There are at least four lessons here.  One, be quick to do a good deed like the KFC employee did.  Two, be purposeful in repaying kindness.  Three, while passing on the good deed in a pay it forward motion is nice, and keeps the idea of “Good Karma” going, it is also important to thank the individual who was kind to you.  Why?  Because so often, good deeds are overlooked, unappreciated, and taken for granted, and people need to have their good habits reinforced, because if they don’t get that positive feedback, they quit doing those good things and become hard hearted.  God doesn’t want us to become hard rocks, he wants to keep us tender hearted enough to not only know when to react positively, but also be able to witness when others do it.  The fourth lesson is about the man who paid the girl back.  He may have needed to be able to learn how to receive God’s blessings.  He may have needed to have his faith restored with this girl’s act of kindness.  It is obvious that no one works as a fry cook in a KFC if they are financially secure.  So his way of paying her back was sweet because he could have handed her the money, but in her perspective that money was already gone.  So he gave her a sweet treat that she could enjoy in a different location to where she worked.  

It is this witness of small random acts of kindness that we need to see on a daily basis.  This is what keeps our heart well in a spiritual way.  Loving your neighbor is the key to salvation.  An old friend, Fr. Peter Sanderson’s favorite sermon was his shortest.  He said, “Little Children, love one another” and he was done.  He knows it is the key to all things in faith.  If we live in love, we will be walking with Jesus, and we will be on the right path every day of our lives.  It is the key to our salvation.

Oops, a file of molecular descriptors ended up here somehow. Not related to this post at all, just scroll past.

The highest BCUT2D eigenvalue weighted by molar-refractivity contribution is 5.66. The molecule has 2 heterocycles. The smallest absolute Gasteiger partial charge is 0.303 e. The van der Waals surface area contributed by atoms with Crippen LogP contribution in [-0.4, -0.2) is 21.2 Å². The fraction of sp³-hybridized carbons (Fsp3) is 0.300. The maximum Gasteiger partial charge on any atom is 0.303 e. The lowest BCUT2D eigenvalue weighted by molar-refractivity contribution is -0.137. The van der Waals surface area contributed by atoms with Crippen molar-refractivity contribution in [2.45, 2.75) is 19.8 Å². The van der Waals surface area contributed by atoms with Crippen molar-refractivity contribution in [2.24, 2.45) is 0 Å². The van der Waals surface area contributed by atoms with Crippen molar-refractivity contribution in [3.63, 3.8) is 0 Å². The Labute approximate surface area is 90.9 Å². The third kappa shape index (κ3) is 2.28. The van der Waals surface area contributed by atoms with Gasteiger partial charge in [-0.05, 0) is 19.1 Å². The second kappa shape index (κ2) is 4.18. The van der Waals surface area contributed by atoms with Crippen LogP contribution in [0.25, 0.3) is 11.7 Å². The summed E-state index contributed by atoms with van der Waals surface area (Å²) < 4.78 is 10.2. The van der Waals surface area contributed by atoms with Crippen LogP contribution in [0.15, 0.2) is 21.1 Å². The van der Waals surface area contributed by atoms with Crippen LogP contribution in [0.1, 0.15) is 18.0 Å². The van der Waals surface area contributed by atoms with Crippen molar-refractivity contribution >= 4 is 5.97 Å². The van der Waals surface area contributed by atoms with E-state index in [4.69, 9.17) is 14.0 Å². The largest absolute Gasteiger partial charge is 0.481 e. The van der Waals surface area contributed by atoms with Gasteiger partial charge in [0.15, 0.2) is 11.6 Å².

I know there are lots of lonely people out there.  I know that telling them Jesus loves them often falls on deaf ears.  But the fact is, we don’t have to be in love, or feel love directly from another person to know what love is.  We can witness love in many different ways.  Witnessing love on any level, from a distance, or seeing an incident in which you yourself are not involved, is how we know God loves us.  That “Aww” moment you feel when you see something really sweet is a reminder that God is near and loves us.  Now, we just have to recognize it and not live with blinders on, look past the distractions and witness God’s love.  

So, if someone asked me on Saturday afternoon, after I got to witness this incident, “How does the fact that Christ died on the cross affect you on a daily basis?”  I could answer like this:  He did it out of love for us, and because of His love for us, we can see love in others.  If we can’t see that, life is hard, so hard, it is not worth living.  Anyone who says they can live without love of someone or something is full of rocks!

Hebrews 6:10 God is not unjust: He will not forget your work and the love you have shown Him, as you have helped his people and continue to help them.